Security: In Southern Madagascar, despite the government's effort, bandit attacks have increased between October and November and are higher than last year. The latest attack resulted in the death of a cash distribution agent and other injuries. In Tranomaro, a commune of Amboasary Atsimo, the UN classified the security situation as concerning, leading to some disruption to assistance distribution. In addition, robberies have increased, especially of cattle, linked to the consecutive droughts, cash distributions, and restrictions on cattle movent.

Humanitarian assistance: While recent distribution reports are not available to FEWS NET, available information continues to suggest that large-scale humanitarian food assistance is ongoing across southern Madagascar. According to the preliminary results of a SMART survey conducted in November 2021, between 30 and 75 percent of households in the south received food assistance equivalent to roughly a half-ration for a household of five members or cash assistance of 100,000 Malagasy ariary (MGA). This level of aid is estimated at almost double that of the same period in November 2020. In addition, large-scale malnutrition treatment and prevention programs are ongoing across the south.

Current food security outcomes in the south: In addition to the food security outcomes as reported by the CFSAM and available in the FEWS NET's October Food Security Outlook, preliminary results from the November 2021 SMART survey suggest a large proportion of the population facing Crisis (IPC Phase 3) outcomes, with some likely in Emergency (IPC Phase 4) or Catastrophe (IPC Phase 5). Around 30 percent of the population surveyed reported a Poor Food Consumption Score (FCS), indicating both poor dietary diversity and low food intake. The reporting of a Poor FCS did not deviate significantly from the reporting of this indicator at the same time last year (Figure 2). Roughly 3 percent of respondents reported severe hunger based on the Household Hunger Scale (HHS), while around 45 percent reported a moderate HHS. Trends in the reporting of moderate and severe hunger are somewhat mixed relative to the same time last year, but most southern areas reported higher levels of hunger this year (Figure 3).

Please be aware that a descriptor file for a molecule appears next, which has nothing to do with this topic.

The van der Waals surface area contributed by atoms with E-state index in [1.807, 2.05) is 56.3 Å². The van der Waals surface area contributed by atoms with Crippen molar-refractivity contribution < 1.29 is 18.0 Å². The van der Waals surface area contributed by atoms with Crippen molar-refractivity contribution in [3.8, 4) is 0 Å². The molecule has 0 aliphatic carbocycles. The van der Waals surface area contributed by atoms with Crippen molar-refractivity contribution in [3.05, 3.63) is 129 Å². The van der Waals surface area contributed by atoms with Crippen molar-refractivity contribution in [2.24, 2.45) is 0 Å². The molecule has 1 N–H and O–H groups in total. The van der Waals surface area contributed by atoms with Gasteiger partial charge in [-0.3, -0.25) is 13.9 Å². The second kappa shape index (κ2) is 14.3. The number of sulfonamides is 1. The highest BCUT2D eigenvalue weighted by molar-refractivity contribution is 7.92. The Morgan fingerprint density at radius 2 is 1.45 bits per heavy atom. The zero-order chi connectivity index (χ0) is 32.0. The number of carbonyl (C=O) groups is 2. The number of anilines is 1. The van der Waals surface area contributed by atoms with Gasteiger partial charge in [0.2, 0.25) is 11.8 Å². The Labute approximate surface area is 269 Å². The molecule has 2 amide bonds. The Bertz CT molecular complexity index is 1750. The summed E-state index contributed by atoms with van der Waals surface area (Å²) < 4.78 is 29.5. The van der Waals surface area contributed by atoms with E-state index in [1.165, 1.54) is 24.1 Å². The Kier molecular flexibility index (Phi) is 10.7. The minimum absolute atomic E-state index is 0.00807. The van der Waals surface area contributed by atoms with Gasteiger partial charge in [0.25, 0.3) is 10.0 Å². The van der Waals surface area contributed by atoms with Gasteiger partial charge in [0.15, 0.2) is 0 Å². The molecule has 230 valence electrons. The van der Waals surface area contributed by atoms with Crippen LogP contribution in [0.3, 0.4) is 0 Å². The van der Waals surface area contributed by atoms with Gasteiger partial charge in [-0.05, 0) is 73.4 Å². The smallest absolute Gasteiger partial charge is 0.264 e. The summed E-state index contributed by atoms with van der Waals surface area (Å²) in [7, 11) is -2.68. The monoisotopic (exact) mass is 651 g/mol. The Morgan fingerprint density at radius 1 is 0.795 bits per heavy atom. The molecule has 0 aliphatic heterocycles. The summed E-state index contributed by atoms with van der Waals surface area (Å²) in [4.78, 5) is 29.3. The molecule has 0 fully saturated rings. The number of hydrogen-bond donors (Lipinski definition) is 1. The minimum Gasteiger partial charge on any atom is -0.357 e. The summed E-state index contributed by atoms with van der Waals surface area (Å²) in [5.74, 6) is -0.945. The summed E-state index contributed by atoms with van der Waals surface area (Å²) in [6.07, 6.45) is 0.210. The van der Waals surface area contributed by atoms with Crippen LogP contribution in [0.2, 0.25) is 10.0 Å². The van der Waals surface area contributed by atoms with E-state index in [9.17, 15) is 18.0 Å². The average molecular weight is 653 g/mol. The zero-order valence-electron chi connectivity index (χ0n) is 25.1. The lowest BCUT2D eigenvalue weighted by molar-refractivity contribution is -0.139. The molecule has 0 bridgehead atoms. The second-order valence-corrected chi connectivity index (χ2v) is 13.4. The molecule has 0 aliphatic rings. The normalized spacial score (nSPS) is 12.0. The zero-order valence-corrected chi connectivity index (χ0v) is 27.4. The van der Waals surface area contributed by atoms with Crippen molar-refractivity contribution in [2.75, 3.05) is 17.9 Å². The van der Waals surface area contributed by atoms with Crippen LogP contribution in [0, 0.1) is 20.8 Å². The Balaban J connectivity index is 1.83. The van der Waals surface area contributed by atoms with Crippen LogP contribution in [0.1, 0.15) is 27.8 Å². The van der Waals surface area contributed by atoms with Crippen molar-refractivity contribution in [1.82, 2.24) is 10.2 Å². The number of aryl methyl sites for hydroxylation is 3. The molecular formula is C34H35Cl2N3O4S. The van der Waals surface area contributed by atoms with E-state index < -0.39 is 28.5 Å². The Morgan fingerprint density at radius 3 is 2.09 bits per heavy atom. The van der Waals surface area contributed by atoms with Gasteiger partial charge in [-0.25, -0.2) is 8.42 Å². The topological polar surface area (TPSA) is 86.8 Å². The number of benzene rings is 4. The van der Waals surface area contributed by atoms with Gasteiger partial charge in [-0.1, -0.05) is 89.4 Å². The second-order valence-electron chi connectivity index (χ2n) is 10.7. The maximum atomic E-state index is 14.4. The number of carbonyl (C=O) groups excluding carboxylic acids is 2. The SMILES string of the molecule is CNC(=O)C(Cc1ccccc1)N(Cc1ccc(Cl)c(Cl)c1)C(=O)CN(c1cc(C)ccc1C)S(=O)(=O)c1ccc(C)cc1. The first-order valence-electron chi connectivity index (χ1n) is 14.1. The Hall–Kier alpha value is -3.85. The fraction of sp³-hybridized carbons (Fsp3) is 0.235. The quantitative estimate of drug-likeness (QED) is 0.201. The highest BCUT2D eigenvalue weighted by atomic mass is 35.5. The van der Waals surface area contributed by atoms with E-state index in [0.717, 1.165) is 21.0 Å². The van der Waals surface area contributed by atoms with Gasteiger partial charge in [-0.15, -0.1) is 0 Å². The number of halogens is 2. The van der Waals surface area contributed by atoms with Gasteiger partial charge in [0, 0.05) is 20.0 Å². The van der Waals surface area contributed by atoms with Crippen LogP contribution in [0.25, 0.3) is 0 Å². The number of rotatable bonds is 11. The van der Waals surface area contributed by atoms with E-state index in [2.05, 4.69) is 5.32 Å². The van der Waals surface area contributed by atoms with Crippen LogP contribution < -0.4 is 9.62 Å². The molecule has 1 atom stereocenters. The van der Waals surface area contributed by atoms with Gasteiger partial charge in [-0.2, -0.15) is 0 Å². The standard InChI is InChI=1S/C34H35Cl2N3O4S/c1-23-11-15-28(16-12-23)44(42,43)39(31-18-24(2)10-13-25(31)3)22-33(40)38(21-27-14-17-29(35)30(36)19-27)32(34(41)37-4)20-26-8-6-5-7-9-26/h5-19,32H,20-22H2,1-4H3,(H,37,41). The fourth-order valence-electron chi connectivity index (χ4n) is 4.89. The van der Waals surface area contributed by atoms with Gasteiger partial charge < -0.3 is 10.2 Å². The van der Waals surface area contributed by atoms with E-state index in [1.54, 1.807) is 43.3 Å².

The November 2021 SMART survey also collected data on malnutrition and mortality. Across surveyed areas in the South, the prevalence of Global Acute Malnutrition (GAM) as measured by weight-for-height z-score (WHZ) was over 5 percent and under 10 percent, indicative of Stressed (IPC Phase 2) outcomes. The crude death rate and under-five death rate pointed to Crisis (IPC Phase 3) or better outcomes.

Due to the impacts of persistent drought in southern parts of the country, which has, in turn, led to low off-season production and minimal agricultural labor activities, it is likely food security has somewhat deteriorated since November. While seasonal deterioration in food security would typically be likely during this time period, deterioration in food security has likely been greater than is typical given the compounding impacts of consecutive years of drought and COVID-19 related income losses. Household purchasing power is low given low income and high food prices, limiting market food access for hundreds of thousands of households with no food stocks. Ongoing large-scale humanitarian assistance continues to play a large role in mitigating the severity of outcomes, though available data continues to suggest that poor dietary diversity, low food intake, and moderate hunger persist. Crisis! (IPC Phase 3!) outcomes are expected across much of southern Madagascar. In Farafangana and Vangaindrano, Crisis (IPC Phase 3) outcomes are likely.